Norton's busy year embodies indie spirit
EmptyEdward Norton is smart, talented and more invested than most working actors in the final cut of his movies. Much like fellow arch-liberal and workaholic George Clooney, who also acts, writes, directs and produces, Norton deploys his star clout to make independent movies. This year yielded an astonishing trifecta: David Jacobson's micro-budget neo-Western "Down in the Valley"; Neil Burger's $16 million sleeper hit "The Illusionist"; and "The Painted Veil," a $21 million period adaptation of the W. Somerset Maugham classic co-starring Naomi Watts.
Since his breakout film debut in 1996's "Primal Fear," the Yale-educated Norton, who earned two Oscar nominations before he was 30 and is now 37, has figured out how to apply his high standards to his movies. That might not seem like a big deal, but it is. Very few people working in the movie business today have that luxury -- especially actors. And to deliver three high-quality movies in one year? Well, that's just remarkable.
Norton is the kind of person who doesn't settle. His capacity for hard work is enormous. He has already directed one film, "Keeping the Faith," written by his producing partner Stuart Blumberg, and plans to do more. When he works with such experienced directors as Woody Allen ("Everyone Says I Love You"), Spike Lee ("25th Hour") or David Fincher ("Fight Club"), he lets them do their own thing. But when he is invested in helping to get a smaller movie made, he will roll up his sleeves on the script (he did six weeks of uncredited work on then-girlfriend Salma Hayek's "Frida") and will spend weeks in the editing room to help get the best possible final cut. The results are clear: Tony Kaye's "American History X," for example, made Blockbuster's list of the top 30 DVD rentals. "No one in their right mind," Norton says over a bowl of pea soup at Kate Mantilini, "can resent hard work on behalf of the end product."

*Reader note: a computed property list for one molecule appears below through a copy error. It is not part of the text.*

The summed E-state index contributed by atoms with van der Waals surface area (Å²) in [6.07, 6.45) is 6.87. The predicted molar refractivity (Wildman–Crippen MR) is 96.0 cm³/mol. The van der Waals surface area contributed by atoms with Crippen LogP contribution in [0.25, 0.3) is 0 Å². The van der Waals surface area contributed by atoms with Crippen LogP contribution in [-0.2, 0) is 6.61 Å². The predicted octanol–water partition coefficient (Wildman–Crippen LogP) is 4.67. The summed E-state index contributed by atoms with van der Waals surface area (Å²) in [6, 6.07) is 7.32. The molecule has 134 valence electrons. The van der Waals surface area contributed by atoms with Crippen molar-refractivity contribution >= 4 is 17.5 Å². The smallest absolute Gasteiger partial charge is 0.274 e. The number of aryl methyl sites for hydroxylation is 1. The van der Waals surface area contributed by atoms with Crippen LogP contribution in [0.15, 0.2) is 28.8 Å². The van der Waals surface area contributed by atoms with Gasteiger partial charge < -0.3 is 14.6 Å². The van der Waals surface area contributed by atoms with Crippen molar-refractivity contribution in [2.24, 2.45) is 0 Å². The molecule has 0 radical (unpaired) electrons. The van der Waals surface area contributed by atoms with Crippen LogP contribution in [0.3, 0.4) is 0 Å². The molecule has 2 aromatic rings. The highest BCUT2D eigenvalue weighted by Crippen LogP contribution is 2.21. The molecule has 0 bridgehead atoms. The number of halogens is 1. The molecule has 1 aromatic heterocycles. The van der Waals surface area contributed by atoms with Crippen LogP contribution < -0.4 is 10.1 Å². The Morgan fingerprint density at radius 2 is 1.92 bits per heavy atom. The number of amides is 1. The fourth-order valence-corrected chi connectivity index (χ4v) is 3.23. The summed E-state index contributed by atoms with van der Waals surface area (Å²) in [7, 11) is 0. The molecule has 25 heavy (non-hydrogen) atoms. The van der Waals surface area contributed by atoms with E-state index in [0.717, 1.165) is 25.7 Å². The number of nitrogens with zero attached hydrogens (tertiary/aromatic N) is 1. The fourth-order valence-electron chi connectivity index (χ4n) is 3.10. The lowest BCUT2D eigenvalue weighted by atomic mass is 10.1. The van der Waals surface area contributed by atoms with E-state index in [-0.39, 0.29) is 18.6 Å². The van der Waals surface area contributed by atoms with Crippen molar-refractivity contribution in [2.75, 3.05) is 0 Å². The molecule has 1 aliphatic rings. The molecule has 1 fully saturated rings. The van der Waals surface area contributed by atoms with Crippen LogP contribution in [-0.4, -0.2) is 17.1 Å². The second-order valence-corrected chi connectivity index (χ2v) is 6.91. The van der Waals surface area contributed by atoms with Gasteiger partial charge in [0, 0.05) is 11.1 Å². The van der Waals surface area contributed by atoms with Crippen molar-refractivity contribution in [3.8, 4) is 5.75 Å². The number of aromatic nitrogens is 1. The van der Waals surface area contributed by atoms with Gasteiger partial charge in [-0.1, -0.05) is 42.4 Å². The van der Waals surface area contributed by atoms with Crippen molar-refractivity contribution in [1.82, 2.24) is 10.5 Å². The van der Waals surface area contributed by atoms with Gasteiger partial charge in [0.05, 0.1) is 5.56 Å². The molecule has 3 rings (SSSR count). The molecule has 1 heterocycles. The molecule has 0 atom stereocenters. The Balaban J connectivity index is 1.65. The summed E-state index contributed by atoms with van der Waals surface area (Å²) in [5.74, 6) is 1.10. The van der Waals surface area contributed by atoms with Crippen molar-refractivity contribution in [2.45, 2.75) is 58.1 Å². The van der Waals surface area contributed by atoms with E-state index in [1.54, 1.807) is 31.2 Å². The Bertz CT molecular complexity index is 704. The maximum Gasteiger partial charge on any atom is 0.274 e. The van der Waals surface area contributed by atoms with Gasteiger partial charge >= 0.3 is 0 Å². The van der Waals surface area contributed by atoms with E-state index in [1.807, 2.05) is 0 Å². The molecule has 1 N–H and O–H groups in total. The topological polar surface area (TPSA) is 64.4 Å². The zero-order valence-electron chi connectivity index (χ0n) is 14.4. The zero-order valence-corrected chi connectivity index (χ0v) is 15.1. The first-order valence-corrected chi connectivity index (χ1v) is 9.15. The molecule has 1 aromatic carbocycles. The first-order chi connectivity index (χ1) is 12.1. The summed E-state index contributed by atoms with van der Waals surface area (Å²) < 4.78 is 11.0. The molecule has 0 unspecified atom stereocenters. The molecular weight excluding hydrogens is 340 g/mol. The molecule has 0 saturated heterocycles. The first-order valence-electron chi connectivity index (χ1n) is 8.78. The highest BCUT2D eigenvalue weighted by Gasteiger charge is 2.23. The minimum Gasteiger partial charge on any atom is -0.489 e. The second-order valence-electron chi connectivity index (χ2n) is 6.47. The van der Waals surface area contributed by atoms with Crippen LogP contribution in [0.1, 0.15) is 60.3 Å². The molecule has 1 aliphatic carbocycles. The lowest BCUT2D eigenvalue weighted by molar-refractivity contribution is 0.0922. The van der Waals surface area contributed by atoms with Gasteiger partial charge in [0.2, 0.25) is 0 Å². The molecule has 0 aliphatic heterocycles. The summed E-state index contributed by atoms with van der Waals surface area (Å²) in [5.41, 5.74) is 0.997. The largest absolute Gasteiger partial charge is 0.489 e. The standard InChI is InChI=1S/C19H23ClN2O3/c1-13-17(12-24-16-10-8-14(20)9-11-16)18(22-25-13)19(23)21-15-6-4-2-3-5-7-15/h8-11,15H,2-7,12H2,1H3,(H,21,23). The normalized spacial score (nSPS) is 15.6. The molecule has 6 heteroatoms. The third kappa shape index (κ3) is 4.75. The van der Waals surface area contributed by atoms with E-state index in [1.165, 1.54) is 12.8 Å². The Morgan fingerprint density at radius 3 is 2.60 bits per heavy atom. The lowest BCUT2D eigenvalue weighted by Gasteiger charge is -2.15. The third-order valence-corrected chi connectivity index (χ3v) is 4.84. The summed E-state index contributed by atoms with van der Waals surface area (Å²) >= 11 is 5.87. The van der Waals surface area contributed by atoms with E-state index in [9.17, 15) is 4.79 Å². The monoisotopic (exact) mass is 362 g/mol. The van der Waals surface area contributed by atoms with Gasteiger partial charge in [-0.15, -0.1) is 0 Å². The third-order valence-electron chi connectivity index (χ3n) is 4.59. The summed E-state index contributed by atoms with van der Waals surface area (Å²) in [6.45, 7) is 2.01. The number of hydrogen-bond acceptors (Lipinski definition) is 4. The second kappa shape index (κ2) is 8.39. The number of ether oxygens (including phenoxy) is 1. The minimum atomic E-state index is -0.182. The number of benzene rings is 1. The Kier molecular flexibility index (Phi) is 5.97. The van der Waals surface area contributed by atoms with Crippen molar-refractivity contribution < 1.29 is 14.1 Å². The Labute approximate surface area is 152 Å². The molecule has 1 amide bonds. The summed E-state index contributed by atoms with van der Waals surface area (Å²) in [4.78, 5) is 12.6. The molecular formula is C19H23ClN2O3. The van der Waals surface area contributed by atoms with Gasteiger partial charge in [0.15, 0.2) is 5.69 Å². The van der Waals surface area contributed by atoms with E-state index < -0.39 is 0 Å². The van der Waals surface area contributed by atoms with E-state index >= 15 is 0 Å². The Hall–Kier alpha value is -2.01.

For the actor, the determination to do the right thing is fierce. When he found out that "Painted Veil" producer Bob Yari and Warner Independent Pictures, working with Warner China Film HG Corp., had signed away the right of final cut to the Chinese government in exchange for the right to shoot the film in China and get released there, he and his director refused to accede to Chinese censors' demands for cuts. At the risk of Norton's future dealings with Warner Bros., he asked a family friend, Time Warner chairman and CEO Richard Parsons, to intervene. Ultimately, Warner China did successfully push for some concessions. "We achieved what we wanted and held the line on the things we care about," Norton says. "So I feel very good about it."
That fight, though, delayed delivery of the final print to WIP to mid-November. In Norton's view, Warners has not provided enough advertising support for "Painted Veil," which opened Dec. 20 in Los Angeles and New York to favorable reviews (its Rotten Tomatoes average is a strong 77%). The film will broaden out Dec. 29. "We need to get it seen by people," Warners president Alan Horn says. "A lot of critical reviews are not in. There's time to push it if it resonates with the critical community. We'll see."